Action Bronson has all the ingredients of hip-hop greatness. Why does his major label debut taste funny?

Action Bronson.

Action Bronson performs at Terminal 5 on March 24, 2015 in New York City.

Photo by Johnny Nunez/WireImage

Releasing a rap album the week after Kendrick Lamar’s To Pimp a Butterfly is either an act of profound courage or profound insanity, which, hypothetically, makes Action Bronson the perfect rapper to do it. In 2015 the world of hip-hop is (once again) the Lamar Estate, and everyone else is renting, precariously. It wasn’t supposed to be this way for Mr. Wonderful: Action Bronson’s major-label debut, an album years in the coming, had pegged itself to a March 24 release date well before Kendrick announced that To Pimp a Butterfly would be arriving March 23, only to accidentally appear a week ahead of schedule. Welcome to the music biz, Action—see what you’ve been missing?

Action Bronson has, in fact, been around for so long that it’s almost impossible to believe that Mr. Wonderful is his first real album. Bronson arrived on the scene in 2011 with the self-released Dr. Lecter and an origin story worthy of a superhero: The Queens-bred son of an Albanian immigrant, Bronson worked as a gourmet chef until a broken leg felled him from the kitchen and awakened his dormant vocation as a rapper. In the past four years, Bronson has released a formidable oeuvre of mixtapes and guested on tracks with seemingly everyone in rap, all while carving out his own industry of zany, enormous eccentricity. He’s rapped at a British nursing home; he’s hosted his own culinary show, titled “Fuck, That’s Delicious”; he’s made online tutorials for niche hallucinogens; he’s turned his stages into impromptu MMA showcases, then discussed his moves on ESPN.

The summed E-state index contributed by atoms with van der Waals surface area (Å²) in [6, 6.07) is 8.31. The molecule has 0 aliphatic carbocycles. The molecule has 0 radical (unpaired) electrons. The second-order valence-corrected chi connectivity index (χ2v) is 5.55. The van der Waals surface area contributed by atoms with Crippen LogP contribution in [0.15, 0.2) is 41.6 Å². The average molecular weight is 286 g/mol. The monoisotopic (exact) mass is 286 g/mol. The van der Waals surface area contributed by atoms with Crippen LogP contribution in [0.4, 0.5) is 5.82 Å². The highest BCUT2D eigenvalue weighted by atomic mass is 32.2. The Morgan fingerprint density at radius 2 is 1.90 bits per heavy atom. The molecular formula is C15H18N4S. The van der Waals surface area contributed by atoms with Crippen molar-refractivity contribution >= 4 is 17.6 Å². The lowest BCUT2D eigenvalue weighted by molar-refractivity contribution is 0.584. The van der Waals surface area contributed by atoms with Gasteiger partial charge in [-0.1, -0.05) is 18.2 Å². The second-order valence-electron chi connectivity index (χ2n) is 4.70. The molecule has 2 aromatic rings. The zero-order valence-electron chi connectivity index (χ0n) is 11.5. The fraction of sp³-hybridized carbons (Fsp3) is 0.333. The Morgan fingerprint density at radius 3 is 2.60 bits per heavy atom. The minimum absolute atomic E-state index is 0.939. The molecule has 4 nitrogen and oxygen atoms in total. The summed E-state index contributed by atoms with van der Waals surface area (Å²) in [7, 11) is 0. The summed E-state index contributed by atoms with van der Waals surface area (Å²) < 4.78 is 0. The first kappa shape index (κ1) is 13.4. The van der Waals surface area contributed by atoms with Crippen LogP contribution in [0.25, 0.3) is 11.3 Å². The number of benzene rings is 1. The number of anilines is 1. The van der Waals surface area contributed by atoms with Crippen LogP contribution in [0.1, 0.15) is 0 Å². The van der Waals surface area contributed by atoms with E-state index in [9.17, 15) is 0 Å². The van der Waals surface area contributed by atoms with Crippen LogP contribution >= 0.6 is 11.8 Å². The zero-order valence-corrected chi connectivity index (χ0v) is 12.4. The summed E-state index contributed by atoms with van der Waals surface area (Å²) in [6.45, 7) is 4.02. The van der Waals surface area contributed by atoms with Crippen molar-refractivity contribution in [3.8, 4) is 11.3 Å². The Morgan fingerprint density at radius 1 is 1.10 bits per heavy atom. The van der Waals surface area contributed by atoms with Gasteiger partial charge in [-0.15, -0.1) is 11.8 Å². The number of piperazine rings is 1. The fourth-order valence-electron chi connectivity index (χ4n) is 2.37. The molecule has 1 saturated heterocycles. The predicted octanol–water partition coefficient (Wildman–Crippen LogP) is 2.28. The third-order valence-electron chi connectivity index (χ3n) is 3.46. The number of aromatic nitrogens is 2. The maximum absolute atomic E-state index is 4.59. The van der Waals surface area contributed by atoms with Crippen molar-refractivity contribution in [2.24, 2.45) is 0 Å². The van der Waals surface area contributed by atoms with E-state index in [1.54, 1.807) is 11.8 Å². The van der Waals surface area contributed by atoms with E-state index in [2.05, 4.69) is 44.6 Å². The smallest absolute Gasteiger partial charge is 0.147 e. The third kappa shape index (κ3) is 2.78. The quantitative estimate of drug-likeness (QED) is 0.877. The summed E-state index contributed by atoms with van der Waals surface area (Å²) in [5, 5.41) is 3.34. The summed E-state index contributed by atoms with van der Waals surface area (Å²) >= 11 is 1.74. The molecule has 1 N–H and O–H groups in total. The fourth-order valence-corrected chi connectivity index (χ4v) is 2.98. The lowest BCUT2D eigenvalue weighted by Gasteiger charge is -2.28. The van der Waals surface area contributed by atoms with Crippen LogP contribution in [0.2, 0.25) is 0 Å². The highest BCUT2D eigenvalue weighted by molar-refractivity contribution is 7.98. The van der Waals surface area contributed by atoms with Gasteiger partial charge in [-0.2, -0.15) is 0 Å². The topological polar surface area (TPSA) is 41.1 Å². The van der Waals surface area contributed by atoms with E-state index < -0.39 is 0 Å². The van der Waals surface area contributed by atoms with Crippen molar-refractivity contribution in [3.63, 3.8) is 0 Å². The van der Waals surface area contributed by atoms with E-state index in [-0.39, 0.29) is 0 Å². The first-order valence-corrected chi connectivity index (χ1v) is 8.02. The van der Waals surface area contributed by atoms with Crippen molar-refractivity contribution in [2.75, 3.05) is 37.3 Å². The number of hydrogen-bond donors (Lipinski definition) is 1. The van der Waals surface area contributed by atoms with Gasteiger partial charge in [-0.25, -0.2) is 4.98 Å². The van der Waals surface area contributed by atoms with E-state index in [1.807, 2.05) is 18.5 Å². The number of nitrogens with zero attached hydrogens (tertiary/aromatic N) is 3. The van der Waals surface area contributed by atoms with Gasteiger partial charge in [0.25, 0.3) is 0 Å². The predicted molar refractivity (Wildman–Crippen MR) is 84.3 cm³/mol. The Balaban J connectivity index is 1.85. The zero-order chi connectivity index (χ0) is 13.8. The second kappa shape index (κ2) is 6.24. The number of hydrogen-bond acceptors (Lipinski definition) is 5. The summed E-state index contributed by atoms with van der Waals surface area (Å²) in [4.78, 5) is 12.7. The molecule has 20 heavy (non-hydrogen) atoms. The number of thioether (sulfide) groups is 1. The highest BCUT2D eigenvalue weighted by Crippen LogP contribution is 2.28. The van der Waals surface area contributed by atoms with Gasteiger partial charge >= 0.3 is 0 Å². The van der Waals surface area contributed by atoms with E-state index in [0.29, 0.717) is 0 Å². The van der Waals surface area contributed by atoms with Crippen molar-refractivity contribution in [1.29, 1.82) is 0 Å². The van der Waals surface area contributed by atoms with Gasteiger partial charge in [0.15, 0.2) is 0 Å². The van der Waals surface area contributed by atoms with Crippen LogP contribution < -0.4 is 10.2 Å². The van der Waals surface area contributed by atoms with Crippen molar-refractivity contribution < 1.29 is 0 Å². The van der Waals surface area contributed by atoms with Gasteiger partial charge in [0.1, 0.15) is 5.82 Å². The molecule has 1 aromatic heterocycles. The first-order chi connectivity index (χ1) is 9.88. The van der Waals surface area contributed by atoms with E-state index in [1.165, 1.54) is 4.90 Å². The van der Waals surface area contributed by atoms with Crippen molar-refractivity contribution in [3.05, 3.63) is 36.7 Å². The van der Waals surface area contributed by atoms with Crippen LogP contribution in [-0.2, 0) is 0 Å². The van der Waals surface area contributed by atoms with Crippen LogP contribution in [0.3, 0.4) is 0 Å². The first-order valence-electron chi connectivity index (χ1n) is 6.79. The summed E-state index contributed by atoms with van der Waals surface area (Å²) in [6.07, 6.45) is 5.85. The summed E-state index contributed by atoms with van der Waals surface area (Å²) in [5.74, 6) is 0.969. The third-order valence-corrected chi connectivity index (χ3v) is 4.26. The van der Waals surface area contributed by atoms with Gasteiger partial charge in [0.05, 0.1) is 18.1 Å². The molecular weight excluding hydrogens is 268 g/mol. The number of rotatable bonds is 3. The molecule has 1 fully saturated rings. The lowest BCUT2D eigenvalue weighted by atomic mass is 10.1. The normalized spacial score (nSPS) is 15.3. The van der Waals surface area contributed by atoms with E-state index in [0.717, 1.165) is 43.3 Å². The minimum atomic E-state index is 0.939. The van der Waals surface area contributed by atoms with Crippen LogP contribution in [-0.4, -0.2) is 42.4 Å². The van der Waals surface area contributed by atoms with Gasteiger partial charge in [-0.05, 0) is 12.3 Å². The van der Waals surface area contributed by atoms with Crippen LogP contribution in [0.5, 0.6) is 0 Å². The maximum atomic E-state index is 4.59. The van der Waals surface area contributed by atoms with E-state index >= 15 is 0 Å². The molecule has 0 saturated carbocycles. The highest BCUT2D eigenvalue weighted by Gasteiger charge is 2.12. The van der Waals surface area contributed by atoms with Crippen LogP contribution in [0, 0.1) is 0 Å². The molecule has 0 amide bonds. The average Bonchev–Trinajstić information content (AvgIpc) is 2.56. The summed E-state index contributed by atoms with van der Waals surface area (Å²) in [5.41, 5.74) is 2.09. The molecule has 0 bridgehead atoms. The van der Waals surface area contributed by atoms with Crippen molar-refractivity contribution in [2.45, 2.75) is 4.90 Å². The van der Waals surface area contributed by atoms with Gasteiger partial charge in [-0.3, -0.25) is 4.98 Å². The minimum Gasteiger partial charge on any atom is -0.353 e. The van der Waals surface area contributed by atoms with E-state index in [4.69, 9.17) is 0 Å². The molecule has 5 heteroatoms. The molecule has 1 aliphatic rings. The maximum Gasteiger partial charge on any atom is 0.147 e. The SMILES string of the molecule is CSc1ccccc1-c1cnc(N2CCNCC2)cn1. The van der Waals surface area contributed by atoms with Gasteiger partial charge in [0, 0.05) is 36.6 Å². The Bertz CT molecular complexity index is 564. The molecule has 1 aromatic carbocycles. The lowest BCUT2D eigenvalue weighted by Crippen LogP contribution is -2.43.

He is also, it must be emphasized, a phenomenal rapper, a breathtaking mix of skill, style, and raw charisma. He’s often pegged as a Ghostface Killah sound-alike, but the resemblance is primarily timbral and mostly incidental. Bronson’s flow is more measured and spatial than the cyclonic Ghostface, his concerns more dada and surreal. His rugged percussiveness bears strong traces of Queens legend Kool G Rap, while his fixations on uneven rhyme schemes recall the Bronx’s own lunatic laureate, Kool Keith. This widely shared freestyle from Funkmaster Flex’s show earlier this year is stunning in its headphone-dropping intensity, its command of rhythm and meter, its far-flung invocations of parrots, NATO occupations, Carmen Sandiego.

All of which makes Mr. Wonderful a fun album that’s also slightly disappointing, simply because we know the capabilities of its creator and they’re never quite fully realized here. Mr. Wonderful isn’t phoned-in; if anything, it’s undone by an excess of effort, starting with the production, which is overly enamored with eclecticism. The album’s opener, “Brand New Car,” features a Billy Joel sample which Bronson and producer Mark Ronson allegedly went to great lengths to clear, and the cacophonous result makes one wish they had less resolve. “Only in America” features trashy hair-metal guitars and almost works until collapsing under a pointless, stupidly amateurish piano solo. Bronson has an abiding interest in schlock, but on Mr. Wonderful it never really rises above fish-in-a-barrel jokiness: Making fun of bad music has its pleasures, but not as many as just listening to good music.